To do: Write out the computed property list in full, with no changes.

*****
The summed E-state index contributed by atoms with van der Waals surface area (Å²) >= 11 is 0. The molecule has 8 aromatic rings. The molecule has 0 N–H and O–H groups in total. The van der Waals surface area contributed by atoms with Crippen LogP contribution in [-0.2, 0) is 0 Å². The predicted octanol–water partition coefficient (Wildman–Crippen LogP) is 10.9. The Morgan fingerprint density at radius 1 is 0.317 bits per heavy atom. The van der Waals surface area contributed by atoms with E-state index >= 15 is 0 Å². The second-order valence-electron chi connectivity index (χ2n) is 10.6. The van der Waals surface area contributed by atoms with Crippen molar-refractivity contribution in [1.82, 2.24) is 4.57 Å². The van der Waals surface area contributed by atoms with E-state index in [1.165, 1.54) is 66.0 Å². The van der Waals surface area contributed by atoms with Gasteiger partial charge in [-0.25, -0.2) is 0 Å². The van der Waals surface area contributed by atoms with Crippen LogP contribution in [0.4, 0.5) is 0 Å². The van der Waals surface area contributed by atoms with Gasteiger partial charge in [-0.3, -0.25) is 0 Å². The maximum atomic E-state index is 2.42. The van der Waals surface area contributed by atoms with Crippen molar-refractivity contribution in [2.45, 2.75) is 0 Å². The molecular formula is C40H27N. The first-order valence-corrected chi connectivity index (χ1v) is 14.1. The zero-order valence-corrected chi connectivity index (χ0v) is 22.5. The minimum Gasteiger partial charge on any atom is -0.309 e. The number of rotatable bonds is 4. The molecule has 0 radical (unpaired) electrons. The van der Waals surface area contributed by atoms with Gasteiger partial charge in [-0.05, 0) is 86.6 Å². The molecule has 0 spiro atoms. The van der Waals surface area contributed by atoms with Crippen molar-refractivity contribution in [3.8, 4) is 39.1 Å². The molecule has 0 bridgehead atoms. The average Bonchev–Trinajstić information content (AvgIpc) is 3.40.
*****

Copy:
The summed E-state index contributed by atoms with van der Waals surface area (Å²) >= 11 is 0. The molecule has 8 aromatic rings. The molecule has 0 N–H and O–H groups in total. The van der Waals surface area contributed by atoms with Crippen LogP contribution in [-0.2, 0) is 0 Å². The predicted octanol–water partition coefficient (Wildman–Crippen LogP) is 10.9. The Morgan fingerprint density at radius 1 is 0.317 bits per heavy atom. The van der Waals surface area contributed by atoms with E-state index >= 15 is 0 Å². The second-order valence-electron chi connectivity index (χ2n) is 10.6. The van der Waals surface area contributed by atoms with Crippen molar-refractivity contribution in [1.82, 2.24) is 4.57 Å². The van der Waals surface area contributed by atoms with E-state index in [1.165, 1.54) is 66.0 Å². The van der Waals surface area contributed by atoms with Gasteiger partial charge in [-0.25, -0.2) is 0 Å². The van der Waals surface area contributed by atoms with Crippen LogP contribution in [0.4, 0.5) is 0 Å². The van der Waals surface area contributed by atoms with Gasteiger partial charge in [-0.3, -0.25) is 0 Å². The maximum atomic E-state index is 2.42. The van der Waals surface area contributed by atoms with Crippen molar-refractivity contribution in [2.45, 2.75) is 0 Å². The molecular formula is C40H27N. The first-order valence-corrected chi connectivity index (χ1v) is 14.1. The zero-order valence-corrected chi connectivity index (χ0v) is 22.5. The minimum Gasteiger partial charge on any atom is -0.309 e. The number of rotatable bonds is 4. The molecule has 0 radical (unpaired) electrons. The van der Waals surface area contributed by atoms with Gasteiger partial charge in [-0.05, 0) is 86.6 Å². The molecule has 0 spiro atoms. The van der Waals surface area contributed by atoms with Crippen molar-refractivity contribution in [3.8, 4) is 39.1 Å². The molecule has 0 bridgehead atoms. The average Bonchev–Trinajstić information content (AvgIpc) is 3.40.